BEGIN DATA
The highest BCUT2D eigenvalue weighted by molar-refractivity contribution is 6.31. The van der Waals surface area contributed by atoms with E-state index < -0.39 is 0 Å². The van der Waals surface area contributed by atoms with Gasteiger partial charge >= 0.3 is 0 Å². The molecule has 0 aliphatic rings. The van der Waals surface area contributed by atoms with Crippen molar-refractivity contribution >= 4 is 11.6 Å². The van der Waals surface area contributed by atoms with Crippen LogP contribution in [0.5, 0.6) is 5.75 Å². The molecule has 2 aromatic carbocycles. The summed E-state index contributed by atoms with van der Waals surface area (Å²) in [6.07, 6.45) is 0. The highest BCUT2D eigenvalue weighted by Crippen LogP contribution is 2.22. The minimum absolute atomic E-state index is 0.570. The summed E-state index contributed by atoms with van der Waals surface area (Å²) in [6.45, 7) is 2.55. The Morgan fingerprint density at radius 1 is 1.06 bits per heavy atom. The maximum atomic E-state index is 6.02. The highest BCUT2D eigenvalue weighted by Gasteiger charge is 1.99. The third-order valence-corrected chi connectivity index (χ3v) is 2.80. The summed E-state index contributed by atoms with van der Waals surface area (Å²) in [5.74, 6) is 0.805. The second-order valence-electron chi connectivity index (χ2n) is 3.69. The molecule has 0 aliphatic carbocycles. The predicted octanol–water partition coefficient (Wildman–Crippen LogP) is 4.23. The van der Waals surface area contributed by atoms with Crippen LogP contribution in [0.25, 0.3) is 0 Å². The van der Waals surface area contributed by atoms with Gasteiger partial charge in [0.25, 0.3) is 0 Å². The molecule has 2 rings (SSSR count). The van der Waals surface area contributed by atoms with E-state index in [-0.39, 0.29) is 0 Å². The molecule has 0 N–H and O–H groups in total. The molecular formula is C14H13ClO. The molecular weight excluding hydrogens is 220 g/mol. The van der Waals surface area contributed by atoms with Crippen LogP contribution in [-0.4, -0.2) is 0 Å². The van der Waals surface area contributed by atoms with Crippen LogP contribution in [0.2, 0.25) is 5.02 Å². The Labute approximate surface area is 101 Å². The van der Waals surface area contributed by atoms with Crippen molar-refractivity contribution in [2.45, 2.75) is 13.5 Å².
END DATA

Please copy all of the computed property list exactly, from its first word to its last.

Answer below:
The highest BCUT2D eigenvalue weighted by molar-refractivity contribution is 6.31. The van der Waals surface area contributed by atoms with E-state index < -0.39 is 0 Å². The van der Waals surface area contributed by atoms with Gasteiger partial charge >= 0.3 is 0 Å². The molecule has 0 aliphatic rings. The van der Waals surface area contributed by atoms with Crippen molar-refractivity contribution >= 4 is 11.6 Å². The van der Waals surface area contributed by atoms with Crippen LogP contribution in [0.5, 0.6) is 5.75 Å². The molecule has 2 aromatic carbocycles. The summed E-state index contributed by atoms with van der Waals surface area (Å²) in [6.07, 6.45) is 0. The highest BCUT2D eigenvalue weighted by Crippen LogP contribution is 2.22. The minimum absolute atomic E-state index is 0.570. The summed E-state index contributed by atoms with van der Waals surface area (Å²) in [6.45, 7) is 2.55. The Morgan fingerprint density at radius 1 is 1.06 bits per heavy atom. The maximum atomic E-state index is 6.02. The highest BCUT2D eigenvalue weighted by Gasteiger charge is 1.99. The third-order valence-corrected chi connectivity index (χ3v) is 2.80. The summed E-state index contributed by atoms with van der Waals surface area (Å²) in [5.74, 6) is 0.805. The second-order valence-electron chi connectivity index (χ2n) is 3.69. The molecule has 0 aliphatic carbocycles. The predicted octanol–water partition coefficient (Wildman–Crippen LogP) is 4.23. The van der Waals surface area contributed by atoms with Crippen LogP contribution in [0.25, 0.3) is 0 Å². The van der Waals surface area contributed by atoms with Gasteiger partial charge in [0.25, 0.3) is 0 Å². The molecule has 2 rings (SSSR count). The van der Waals surface area contributed by atoms with E-state index in [-0.39, 0.29) is 0 Å². The molecule has 0 N–H and O–H groups in total. The molecular formula is C14H13ClO. The molecular weight excluding hydrogens is 220 g/mol. The van der Waals surface area contributed by atoms with Crippen LogP contribution in [-0.4, -0.2) is 0 Å². The van der Waals surface area contributed by atoms with Crippen LogP contribution in [0.2, 0.25) is 5.02 Å². The Labute approximate surface area is 101 Å². The van der Waals surface area contributed by atoms with Crippen molar-refractivity contribution in [2.45, 2.75) is 13.5 Å².